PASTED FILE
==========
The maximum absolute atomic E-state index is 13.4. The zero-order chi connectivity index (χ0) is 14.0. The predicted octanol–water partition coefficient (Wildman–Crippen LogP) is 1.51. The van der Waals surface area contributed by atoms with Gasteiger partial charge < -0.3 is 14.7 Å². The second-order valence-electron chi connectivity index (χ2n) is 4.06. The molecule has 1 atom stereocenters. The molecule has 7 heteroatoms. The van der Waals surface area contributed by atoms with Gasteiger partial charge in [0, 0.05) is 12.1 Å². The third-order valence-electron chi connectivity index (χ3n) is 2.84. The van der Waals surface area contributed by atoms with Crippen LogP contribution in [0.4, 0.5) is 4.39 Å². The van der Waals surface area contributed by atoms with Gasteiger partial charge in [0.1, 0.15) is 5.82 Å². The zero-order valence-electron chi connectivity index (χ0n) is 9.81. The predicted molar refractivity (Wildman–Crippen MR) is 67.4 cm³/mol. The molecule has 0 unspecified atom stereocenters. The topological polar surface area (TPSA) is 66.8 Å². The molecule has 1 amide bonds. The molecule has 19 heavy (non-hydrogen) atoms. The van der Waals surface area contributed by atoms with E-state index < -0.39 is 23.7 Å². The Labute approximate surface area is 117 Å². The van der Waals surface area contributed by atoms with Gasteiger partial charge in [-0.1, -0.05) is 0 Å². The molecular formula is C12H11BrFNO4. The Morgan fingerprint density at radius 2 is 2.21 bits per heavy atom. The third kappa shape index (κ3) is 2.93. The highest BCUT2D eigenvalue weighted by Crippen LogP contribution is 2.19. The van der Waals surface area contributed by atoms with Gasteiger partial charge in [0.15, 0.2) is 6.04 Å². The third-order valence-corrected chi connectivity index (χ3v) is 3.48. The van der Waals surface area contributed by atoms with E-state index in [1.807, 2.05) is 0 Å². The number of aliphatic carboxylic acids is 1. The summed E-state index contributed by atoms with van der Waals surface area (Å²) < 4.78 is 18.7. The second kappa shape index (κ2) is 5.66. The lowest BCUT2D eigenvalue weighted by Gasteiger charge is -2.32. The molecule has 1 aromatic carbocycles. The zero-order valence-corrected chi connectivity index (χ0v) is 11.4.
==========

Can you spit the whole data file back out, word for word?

The maximum absolute atomic E-state index is 13.4. The zero-order chi connectivity index (χ0) is 14.0. The predicted octanol–water partition coefficient (Wildman–Crippen LogP) is 1.51. The van der Waals surface area contributed by atoms with Gasteiger partial charge < -0.3 is 14.7 Å². The second-order valence-electron chi connectivity index (χ2n) is 4.06. The molecule has 1 atom stereocenters. The molecule has 7 heteroatoms. The van der Waals surface area contributed by atoms with Gasteiger partial charge in [0, 0.05) is 12.1 Å². The third-order valence-electron chi connectivity index (χ3n) is 2.84. The van der Waals surface area contributed by atoms with Crippen LogP contribution in [0.4, 0.5) is 4.39 Å². The van der Waals surface area contributed by atoms with Gasteiger partial charge in [0.1, 0.15) is 5.82 Å². The zero-order valence-electron chi connectivity index (χ0n) is 9.81. The predicted molar refractivity (Wildman–Crippen MR) is 67.4 cm³/mol. The molecule has 0 unspecified atom stereocenters. The topological polar surface area (TPSA) is 66.8 Å². The molecule has 1 amide bonds. The molecule has 19 heavy (non-hydrogen) atoms. The van der Waals surface area contributed by atoms with E-state index < -0.39 is 23.7 Å². The Labute approximate surface area is 117 Å². The van der Waals surface area contributed by atoms with Gasteiger partial charge in [-0.1, -0.05) is 0 Å². The molecular formula is C12H11BrFNO4. The Morgan fingerprint density at radius 2 is 2.21 bits per heavy atom. The third kappa shape index (κ3) is 2.93. The highest BCUT2D eigenvalue weighted by Crippen LogP contribution is 2.19. The van der Waals surface area contributed by atoms with Gasteiger partial charge in [0.15, 0.2) is 6.04 Å². The third-order valence-corrected chi connectivity index (χ3v) is 3.48. The van der Waals surface area contributed by atoms with E-state index in [1.807, 2.05) is 0 Å². The number of aliphatic carboxylic acids is 1. The summed E-state index contributed by atoms with van der Waals surface area (Å²) < 4.78 is 18.7. The second kappa shape index (κ2) is 5.66. The lowest BCUT2D eigenvalue weighted by Gasteiger charge is -2.32. The molecule has 1 aromatic carbocycles. The zero-order valence-corrected chi connectivity index (χ0v) is 11.4.